Indonesia's decision to acquire Russian rather than US arms represents a significant diplomatic hedge, one that apparently aims to keep warming diplomatic and trade relations with China on track. The Russian deal also appeases a growing domestic constituency, including significantly among moderate politicians, that favors distancing Indonesia from the US administration' s current policies in the Middle East. President George W Bush's stopover visit here last month was highly unpopular and sparked protests across the country.

Nuclear ambitions

Indonesia also parts ways with the United States' tough stand on Iran's nuclear program. Yudhoyono has repeatedly offered to insert himself as an honest broker between Washington and Iran, and he has offered to play a negotiating role in the Israel-Palestinian conflict. At the same time, Indonesia has expressed interest in Russian-made nuclear-energy technology, similar to what Moscow has supplied to Iran and other countries. Putin said the two countries had "considerable opportunities" to work together on nuclear power.

Russian nuclear-energy agency Rosatom announced plans to tender a bid to build Indonesia's first nuclear power plant, a proposed $1.66 billion, 1,000-megawatt facility set to be built at Ujung Lemah Abang on the Muria Peninsula in Central Java. Construction is set to commence in 2010 and the facility is scheduled to be up and running by 2017. Indonesia has long sought to establish nuclear-energy facilities to diversify its present reliance on fossil fuels.

Popular opposition and discovery of large new reserves in the Natuna gas field put those plans on hold more than a decade ago. To allay those concerns, Indonesia has reportedly expressed interest in the possibility of developing a Russian-designed floating nuclear power station, which would be the world's first such facility.

Southeast Asia is currently a nuclear-weapons- free zone, and it's altogether unclear how other countries in the region would react if Indonesia went nuclear with Russian assistance. Defense Minister Sudarsono told reporters on December 4: "For the time being we will not establish nuclear cooperation for defense purposes, but only for peaceful purposes." He also said Indonesia would focus on nuclear cooperation with "several countries for peaceful purposes", including the eventual development of a national defense industry, he said.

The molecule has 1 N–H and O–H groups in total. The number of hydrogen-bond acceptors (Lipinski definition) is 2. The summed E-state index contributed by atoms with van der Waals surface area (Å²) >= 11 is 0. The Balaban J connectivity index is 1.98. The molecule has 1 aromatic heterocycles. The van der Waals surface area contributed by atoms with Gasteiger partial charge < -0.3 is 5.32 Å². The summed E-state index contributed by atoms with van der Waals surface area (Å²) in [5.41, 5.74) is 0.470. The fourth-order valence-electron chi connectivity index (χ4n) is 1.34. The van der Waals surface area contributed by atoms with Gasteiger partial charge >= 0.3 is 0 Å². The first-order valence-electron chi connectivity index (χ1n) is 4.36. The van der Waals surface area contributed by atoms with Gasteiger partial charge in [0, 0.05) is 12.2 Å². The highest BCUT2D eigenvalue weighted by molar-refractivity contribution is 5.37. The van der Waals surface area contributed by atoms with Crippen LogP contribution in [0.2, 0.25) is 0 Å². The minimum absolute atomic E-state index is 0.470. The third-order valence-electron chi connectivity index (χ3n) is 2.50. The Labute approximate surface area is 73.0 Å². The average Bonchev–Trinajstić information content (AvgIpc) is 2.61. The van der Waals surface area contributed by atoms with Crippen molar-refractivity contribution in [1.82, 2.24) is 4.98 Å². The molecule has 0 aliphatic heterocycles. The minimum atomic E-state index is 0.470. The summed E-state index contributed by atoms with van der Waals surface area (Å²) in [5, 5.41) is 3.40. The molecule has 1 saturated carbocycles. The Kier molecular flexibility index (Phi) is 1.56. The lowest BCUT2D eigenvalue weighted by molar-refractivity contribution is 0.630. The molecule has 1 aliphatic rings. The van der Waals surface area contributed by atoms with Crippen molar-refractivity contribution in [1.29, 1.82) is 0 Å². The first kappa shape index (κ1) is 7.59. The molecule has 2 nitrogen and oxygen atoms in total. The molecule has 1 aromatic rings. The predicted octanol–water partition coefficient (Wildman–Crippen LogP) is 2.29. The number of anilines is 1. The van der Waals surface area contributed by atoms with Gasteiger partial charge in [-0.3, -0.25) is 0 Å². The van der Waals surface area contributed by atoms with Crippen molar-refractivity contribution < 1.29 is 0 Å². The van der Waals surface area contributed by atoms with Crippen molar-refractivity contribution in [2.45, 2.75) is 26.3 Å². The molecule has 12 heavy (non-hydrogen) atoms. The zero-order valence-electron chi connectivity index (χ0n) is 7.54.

The two sides padded last week's blockbuster arms agreement with other commercial initiatives, including a government-to- government vow to double bilateral trade quickly from $500 million to $1 billion per year. Soon thereafter, Russia's Alfa Group, an industrial and financial holding company, announced plans to invest up to $2 billion in Indonesia's telecommunications sector after a closed-door meeting with Yudhoyono. In an apparent related development, the two countries are negotiating to develop jointly Indonesia's Biak Island as a launch pad for commercial satellites.

Stronger economic ties could translate into new philosophies surrounding Indonesia's management of its bountiful natural resources. Noting that Indonesia is currently the biggest supplier of energy to Asia, Putin said: "We believe it is extremely important to coordinate our actions on world energy markets so that there is no damage but instead to boost cooperation. "

Russia's return to global prominence stems largely from its immense oil and gas assets, and Moscow has recently peeved Western countries through plans to redirect its energy flows away from Europe and toward Asia. Indonesia and Russia are now set to sign an agreement for Russian energy giants Gazprom and Lukoil to take part in oil and gas projects in Kalimantan, the the Indonesian section of Borneo island.

That could open the way for Russian companies to secure more lucrative natural-resource deals, which until now has long been the domain of US and other Western resource giants such as Texaco, ExxonMobil, Unocal and Conoco. Russia has moved to get a strategic foothold for Gazprom in the Sakhalin-2 project, which is now 55% controlled by Royal Dutch Shell Pcl, and is estimated to have total reserves of about a billion barrels of oil and 500 billion cubic meters of gas, which, once operable, would make it one of the world's largest combined oil and gas projects.

While many of these bilateral deals are still at the negotiation stage, what's certain is that Russia is moving aggressively to re-establish its post-Cold War stature in Southeast Asia through closer strategic and commercial ties with Indonesia. As those arms, energy and other business deals are completed, the emerging bilateral relationship promises to have a profound impact on the region's strategic and economic balance.

Posted in Military @ 13 December 2006 by Jeroen · 'Blog' RSS feed · permalink